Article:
In the executive report, the ISC examined claims of a biological warfare attack in the town of "K'uan-Tien, which lies in the southeastern part of Liaotung province near the Yalu River," as well as a number of other "localities in the provinces of Liaotung and Liaohsi." They looked in depth at five "fatal human cases of respiratory anthrax and haemorrhagic anthrax," including "a railwayman, a tricycle-rickshaw driver, a housewife, a school-teacher, and a farmer." They considered the extreme, indeed, unprecedented appearance of this disease in that part of the world, and the fact that respiratory or inhalational anthrax had earlier been the subject of research by Ft. Detrick scientists. The analysis included laboratory examination from the bodies and from insects discovered in the area and believed to be spreading the disease, after being dropped by U.S. aircraft.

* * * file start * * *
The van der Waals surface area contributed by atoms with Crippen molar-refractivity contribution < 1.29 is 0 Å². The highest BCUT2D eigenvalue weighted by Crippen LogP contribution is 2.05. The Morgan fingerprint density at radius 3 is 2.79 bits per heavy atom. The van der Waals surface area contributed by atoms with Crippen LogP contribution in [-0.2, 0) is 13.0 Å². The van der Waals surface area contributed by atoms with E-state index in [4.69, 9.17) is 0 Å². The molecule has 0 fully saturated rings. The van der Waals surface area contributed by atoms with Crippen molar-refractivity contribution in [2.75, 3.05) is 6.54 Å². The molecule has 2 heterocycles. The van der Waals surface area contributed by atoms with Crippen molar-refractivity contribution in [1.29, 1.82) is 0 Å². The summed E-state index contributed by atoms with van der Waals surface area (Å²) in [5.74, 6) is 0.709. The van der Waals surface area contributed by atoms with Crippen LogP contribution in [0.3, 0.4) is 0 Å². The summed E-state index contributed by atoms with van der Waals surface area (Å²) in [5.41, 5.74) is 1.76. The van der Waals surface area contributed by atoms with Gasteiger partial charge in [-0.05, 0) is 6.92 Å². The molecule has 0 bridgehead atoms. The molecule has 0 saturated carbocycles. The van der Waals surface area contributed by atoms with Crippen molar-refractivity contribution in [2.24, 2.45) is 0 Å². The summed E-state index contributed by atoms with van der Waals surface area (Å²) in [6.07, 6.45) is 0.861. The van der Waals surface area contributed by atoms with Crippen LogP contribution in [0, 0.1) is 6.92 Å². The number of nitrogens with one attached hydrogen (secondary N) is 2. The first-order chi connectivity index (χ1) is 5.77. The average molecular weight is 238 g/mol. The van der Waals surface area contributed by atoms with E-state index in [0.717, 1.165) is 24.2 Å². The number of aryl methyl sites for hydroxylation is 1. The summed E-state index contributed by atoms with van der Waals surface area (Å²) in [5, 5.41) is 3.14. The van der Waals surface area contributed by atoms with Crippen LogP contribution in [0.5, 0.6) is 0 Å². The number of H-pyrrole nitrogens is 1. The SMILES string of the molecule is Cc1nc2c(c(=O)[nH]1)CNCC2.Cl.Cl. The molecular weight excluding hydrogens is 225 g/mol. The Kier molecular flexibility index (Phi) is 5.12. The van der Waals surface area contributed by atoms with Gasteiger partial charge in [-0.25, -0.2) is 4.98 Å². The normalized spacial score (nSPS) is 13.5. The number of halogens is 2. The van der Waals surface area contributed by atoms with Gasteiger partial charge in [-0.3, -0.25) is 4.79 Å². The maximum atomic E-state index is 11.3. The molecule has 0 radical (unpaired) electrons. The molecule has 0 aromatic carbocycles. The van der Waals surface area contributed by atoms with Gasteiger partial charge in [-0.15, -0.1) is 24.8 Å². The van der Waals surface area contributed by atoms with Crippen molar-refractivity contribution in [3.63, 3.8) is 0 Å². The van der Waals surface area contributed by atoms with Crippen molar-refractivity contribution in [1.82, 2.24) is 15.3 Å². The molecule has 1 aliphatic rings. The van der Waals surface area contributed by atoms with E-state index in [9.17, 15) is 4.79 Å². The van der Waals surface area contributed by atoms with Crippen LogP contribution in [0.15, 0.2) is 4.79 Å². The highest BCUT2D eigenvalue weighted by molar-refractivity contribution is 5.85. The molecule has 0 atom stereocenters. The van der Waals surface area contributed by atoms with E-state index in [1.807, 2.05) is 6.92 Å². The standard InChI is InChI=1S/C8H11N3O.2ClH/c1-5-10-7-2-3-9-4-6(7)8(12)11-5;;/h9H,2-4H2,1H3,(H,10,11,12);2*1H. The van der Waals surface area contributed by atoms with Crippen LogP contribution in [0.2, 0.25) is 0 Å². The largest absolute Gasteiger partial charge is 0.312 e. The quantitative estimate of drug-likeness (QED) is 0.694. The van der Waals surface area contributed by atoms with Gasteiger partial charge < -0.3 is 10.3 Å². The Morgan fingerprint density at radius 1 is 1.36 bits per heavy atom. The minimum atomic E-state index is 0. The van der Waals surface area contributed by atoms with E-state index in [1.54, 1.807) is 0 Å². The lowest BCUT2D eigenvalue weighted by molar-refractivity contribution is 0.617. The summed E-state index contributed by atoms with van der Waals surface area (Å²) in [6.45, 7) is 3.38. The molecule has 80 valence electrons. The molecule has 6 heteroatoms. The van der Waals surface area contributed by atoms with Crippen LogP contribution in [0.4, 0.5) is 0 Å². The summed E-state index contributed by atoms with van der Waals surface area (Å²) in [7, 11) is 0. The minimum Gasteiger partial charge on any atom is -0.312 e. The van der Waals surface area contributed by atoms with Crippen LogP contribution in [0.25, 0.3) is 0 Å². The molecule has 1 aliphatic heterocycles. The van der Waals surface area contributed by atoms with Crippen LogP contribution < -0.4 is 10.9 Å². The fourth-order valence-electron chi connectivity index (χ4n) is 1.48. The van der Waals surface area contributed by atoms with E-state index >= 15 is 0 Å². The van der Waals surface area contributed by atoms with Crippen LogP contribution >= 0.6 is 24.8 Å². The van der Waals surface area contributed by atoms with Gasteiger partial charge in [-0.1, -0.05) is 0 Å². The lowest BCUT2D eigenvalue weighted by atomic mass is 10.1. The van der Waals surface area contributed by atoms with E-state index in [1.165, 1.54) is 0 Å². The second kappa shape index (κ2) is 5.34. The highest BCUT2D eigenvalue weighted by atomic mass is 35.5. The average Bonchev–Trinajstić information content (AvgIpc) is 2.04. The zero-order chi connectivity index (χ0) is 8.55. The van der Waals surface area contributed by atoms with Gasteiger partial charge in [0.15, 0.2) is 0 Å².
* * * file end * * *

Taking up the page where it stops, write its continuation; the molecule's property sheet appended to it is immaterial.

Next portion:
The ISC concluded (pg. 34 of the summary report, which can be accessed at end of this post):
On the basis of the evidence presented, and on their own searching and prolonged interrogation of a considerable number of witnesses, both medical and lay, the Commission was compelled to conclude that the delivery of various biological objects contaminated with anthrax bacilli to many places in the two Chinese provinces had taken place, and that this had given rise to a number of cases of a mortal infection hitherto unknown in the region, namely pulmonary anthrax and ensuing haemorrhagic meningitis. Eye-witness statements impossible to doubt indicated American airplanes as the vehicles of delivery of the infected objects.